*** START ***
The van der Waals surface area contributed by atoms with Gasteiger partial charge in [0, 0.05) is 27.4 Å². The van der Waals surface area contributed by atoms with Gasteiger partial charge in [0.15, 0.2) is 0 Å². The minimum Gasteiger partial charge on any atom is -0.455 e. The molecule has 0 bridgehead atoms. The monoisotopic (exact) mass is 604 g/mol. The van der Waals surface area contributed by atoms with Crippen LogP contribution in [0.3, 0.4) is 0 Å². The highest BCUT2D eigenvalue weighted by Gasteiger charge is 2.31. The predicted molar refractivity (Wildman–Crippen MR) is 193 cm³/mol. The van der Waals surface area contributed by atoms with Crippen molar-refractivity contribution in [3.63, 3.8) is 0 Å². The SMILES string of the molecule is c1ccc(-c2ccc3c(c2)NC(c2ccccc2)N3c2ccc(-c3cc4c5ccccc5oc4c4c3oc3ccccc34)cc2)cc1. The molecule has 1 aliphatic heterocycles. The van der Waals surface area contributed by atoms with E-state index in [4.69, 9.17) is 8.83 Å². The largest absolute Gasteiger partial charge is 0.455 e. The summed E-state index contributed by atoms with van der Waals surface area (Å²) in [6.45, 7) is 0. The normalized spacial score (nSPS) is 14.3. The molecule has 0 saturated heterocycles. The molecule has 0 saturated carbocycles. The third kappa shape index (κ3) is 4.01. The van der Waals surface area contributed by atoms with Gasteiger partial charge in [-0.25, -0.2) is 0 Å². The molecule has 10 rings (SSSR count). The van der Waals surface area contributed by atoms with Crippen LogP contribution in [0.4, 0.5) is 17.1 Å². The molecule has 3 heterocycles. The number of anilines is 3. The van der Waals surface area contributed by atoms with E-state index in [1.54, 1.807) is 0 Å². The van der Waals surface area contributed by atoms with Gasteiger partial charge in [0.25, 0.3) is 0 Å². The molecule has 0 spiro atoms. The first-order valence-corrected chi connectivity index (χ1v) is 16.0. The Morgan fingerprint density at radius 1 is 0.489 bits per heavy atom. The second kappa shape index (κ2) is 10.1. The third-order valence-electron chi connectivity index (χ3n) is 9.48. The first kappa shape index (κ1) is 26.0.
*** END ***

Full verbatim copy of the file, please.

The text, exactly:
The van der Waals surface area contributed by atoms with Gasteiger partial charge in [0, 0.05) is 27.4 Å². The van der Waals surface area contributed by atoms with Gasteiger partial charge in [0.15, 0.2) is 0 Å². The minimum Gasteiger partial charge on any atom is -0.455 e. The molecule has 0 bridgehead atoms. The monoisotopic (exact) mass is 604 g/mol. The van der Waals surface area contributed by atoms with Crippen LogP contribution in [0.3, 0.4) is 0 Å². The highest BCUT2D eigenvalue weighted by Gasteiger charge is 2.31. The predicted molar refractivity (Wildman–Crippen MR) is 193 cm³/mol. The van der Waals surface area contributed by atoms with Crippen molar-refractivity contribution in [3.63, 3.8) is 0 Å². The SMILES string of the molecule is c1ccc(-c2ccc3c(c2)NC(c2ccccc2)N3c2ccc(-c3cc4c5ccccc5oc4c4c3oc3ccccc34)cc2)cc1. The molecule has 1 aliphatic heterocycles. The van der Waals surface area contributed by atoms with E-state index in [4.69, 9.17) is 8.83 Å². The largest absolute Gasteiger partial charge is 0.455 e. The summed E-state index contributed by atoms with van der Waals surface area (Å²) in [6.45, 7) is 0. The normalized spacial score (nSPS) is 14.3. The molecule has 0 saturated heterocycles. The molecule has 0 saturated carbocycles. The third kappa shape index (κ3) is 4.01. The van der Waals surface area contributed by atoms with Gasteiger partial charge in [-0.25, -0.2) is 0 Å². The molecule has 10 rings (SSSR count). The van der Waals surface area contributed by atoms with Crippen LogP contribution in [0.4, 0.5) is 17.1 Å². The molecule has 3 heterocycles. The number of anilines is 3. The van der Waals surface area contributed by atoms with E-state index in [1.54, 1.807) is 0 Å². The van der Waals surface area contributed by atoms with Gasteiger partial charge in [0.25, 0.3) is 0 Å². The molecule has 0 spiro atoms. The first-order valence-corrected chi connectivity index (χ1v) is 16.0. The Morgan fingerprint density at radius 1 is 0.489 bits per heavy atom. The second kappa shape index (κ2) is 10.1. The third-order valence-electron chi connectivity index (χ3n) is 9.48. The first kappa shape index (κ1) is 26.0.